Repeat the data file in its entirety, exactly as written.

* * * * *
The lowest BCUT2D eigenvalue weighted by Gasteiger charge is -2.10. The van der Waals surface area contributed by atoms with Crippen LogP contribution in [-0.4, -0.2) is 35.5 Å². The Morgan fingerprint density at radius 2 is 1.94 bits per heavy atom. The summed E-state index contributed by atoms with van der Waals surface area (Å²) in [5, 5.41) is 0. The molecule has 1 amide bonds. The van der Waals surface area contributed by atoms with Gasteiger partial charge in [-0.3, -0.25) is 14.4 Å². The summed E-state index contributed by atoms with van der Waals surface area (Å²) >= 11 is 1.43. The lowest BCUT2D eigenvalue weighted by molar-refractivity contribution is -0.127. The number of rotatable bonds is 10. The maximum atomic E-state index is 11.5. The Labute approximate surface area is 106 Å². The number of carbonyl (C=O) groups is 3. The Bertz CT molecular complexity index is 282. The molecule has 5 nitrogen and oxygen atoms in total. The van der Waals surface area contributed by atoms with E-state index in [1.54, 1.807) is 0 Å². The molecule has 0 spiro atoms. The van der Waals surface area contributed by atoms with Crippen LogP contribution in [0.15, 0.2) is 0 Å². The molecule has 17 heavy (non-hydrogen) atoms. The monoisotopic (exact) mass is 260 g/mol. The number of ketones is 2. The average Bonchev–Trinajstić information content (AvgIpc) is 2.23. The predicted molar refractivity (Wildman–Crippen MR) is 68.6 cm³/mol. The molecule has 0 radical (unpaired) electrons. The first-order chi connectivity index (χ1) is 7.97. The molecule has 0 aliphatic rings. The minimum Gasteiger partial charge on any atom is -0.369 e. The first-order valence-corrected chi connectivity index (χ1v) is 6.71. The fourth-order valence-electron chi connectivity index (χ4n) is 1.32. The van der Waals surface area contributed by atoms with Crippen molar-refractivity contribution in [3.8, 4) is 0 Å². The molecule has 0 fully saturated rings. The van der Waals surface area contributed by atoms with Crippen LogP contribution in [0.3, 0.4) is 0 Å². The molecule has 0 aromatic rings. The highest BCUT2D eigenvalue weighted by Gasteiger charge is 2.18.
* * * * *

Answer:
The lowest BCUT2D eigenvalue weighted by Gasteiger charge is -2.10. The van der Waals surface area contributed by atoms with Crippen LogP contribution in [-0.4, -0.2) is 35.5 Å². The Morgan fingerprint density at radius 2 is 1.94 bits per heavy atom. The summed E-state index contributed by atoms with van der Waals surface area (Å²) in [5, 5.41) is 0. The molecule has 1 amide bonds. The van der Waals surface area contributed by atoms with Gasteiger partial charge in [-0.3, -0.25) is 14.4 Å². The summed E-state index contributed by atoms with van der Waals surface area (Å²) >= 11 is 1.43. The lowest BCUT2D eigenvalue weighted by molar-refractivity contribution is -0.127. The number of rotatable bonds is 10. The maximum atomic E-state index is 11.5. The Labute approximate surface area is 106 Å². The number of carbonyl (C=O) groups is 3. The Bertz CT molecular complexity index is 282. The molecule has 5 nitrogen and oxygen atoms in total. The van der Waals surface area contributed by atoms with E-state index in [1.54, 1.807) is 0 Å². The molecule has 0 spiro atoms. The van der Waals surface area contributed by atoms with Crippen LogP contribution in [0.15, 0.2) is 0 Å². The molecule has 17 heavy (non-hydrogen) atoms. The monoisotopic (exact) mass is 260 g/mol. The number of ketones is 2. The average Bonchev–Trinajstić information content (AvgIpc) is 2.23. The predicted molar refractivity (Wildman–Crippen MR) is 68.6 cm³/mol. The molecule has 0 radical (unpaired) electrons. The first-order chi connectivity index (χ1) is 7.97. The molecule has 0 aliphatic rings. The minimum Gasteiger partial charge on any atom is -0.369 e. The first-order valence-corrected chi connectivity index (χ1v) is 6.71. The fourth-order valence-electron chi connectivity index (χ4n) is 1.32. The van der Waals surface area contributed by atoms with Crippen molar-refractivity contribution in [3.8, 4) is 0 Å². The molecule has 0 fully saturated rings. The van der Waals surface area contributed by atoms with Crippen LogP contribution in [0.3, 0.4) is 0 Å². The molecule has 0 aromatic rings. The highest BCUT2D eigenvalue weighted by Gasteiger charge is 2.18.